RTJ : For our readers, can you tell us how Mama’s Pride formed ? Where comes the name of the band from ?
Danny : Mama's Pride was formed in 72'. My brother Pat came home from calif. for a visit, Pat, Max and I sat around one night singing, and decided that we needed to do something with this. Long story, short, Pat came back for Max and I we recruited a drummer, and a bass player, and moved to California. The name was in honor of Pat and I's mom who gave up her career to raise us, so it was the least we could do...
RTJ : If you have to describe Mama’s Pride's music, is it Soul, Blues, Southern Rock ? Or a bit of everything ?
Danny : I think the music of Mama's Pride takes a little of a lot of influences. We all played in soul bands, blues bands, and some rock. I think when you put all of that together, it's what Southern Rock is for the most part.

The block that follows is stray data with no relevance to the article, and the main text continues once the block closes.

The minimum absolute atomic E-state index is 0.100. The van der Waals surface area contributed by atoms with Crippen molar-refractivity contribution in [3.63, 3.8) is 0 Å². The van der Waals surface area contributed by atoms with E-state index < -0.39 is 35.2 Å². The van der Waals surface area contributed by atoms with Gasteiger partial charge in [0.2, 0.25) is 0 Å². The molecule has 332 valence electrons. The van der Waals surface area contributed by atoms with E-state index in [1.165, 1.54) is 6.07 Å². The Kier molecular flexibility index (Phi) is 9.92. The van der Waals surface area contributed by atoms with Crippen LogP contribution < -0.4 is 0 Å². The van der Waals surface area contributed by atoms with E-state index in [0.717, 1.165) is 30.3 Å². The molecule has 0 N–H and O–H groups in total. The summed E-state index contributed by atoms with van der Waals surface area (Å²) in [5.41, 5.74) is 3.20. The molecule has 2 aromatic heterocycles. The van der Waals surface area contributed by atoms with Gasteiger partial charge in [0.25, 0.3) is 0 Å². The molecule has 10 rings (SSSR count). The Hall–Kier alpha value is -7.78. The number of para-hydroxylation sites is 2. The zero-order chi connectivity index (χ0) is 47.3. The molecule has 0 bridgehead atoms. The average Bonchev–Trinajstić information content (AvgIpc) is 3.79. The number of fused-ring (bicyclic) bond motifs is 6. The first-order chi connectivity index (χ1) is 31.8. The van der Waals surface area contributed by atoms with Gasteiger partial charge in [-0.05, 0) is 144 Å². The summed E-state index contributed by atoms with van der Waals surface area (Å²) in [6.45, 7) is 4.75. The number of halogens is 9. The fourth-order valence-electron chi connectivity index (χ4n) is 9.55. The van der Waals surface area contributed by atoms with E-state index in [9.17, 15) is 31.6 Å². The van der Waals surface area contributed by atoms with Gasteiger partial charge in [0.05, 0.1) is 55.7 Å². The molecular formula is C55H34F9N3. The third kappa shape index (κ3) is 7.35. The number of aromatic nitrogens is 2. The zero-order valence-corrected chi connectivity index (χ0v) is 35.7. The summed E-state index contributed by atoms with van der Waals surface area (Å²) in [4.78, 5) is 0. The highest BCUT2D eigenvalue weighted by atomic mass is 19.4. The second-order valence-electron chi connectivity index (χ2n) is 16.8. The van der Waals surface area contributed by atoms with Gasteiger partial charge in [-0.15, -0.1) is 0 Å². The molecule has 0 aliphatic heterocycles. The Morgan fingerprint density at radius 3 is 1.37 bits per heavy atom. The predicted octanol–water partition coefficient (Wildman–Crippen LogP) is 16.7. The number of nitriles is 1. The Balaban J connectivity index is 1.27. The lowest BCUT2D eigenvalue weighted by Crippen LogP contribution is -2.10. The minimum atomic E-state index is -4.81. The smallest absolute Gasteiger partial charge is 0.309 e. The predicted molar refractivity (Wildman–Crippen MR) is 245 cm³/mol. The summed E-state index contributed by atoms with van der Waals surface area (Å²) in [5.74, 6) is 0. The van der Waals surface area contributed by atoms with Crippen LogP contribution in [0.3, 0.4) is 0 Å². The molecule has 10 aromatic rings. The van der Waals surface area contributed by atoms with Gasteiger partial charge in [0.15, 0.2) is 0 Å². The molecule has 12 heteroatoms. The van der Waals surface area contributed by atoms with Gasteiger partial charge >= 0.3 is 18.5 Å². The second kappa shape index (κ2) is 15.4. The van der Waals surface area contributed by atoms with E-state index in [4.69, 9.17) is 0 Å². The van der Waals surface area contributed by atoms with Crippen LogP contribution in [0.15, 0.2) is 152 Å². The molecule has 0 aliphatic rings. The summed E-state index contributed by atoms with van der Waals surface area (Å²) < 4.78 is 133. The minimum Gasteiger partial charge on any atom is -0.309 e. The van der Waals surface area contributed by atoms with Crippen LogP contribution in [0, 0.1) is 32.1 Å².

RTJ : I consider that Mama’s Pride is the equal of the great Southern bands. I like very much Mama’s Pride for its mid-tempo rock ballades that were your trademarks. Despite the fact that you toured a lot, what was missing to get you a bigger recognition ?
Danny : I believe the key ingredient that was missing was the BIG tours. You figure Skynyrd toured with the WHO, the OUTLAWS toured with the Doobie Brothers, we did Charlie Daniels, Marshall Tucker, great bands, great people, but we were playing 5-7 thousand seats auditoriums, while these other guys were playing 15-30 thousand seats places. There were other factors, but it's all speculation. With the way I abused myself with booze I probably wouldn't be here today had we made it, so in the end, maybe it just wasn't meant to be...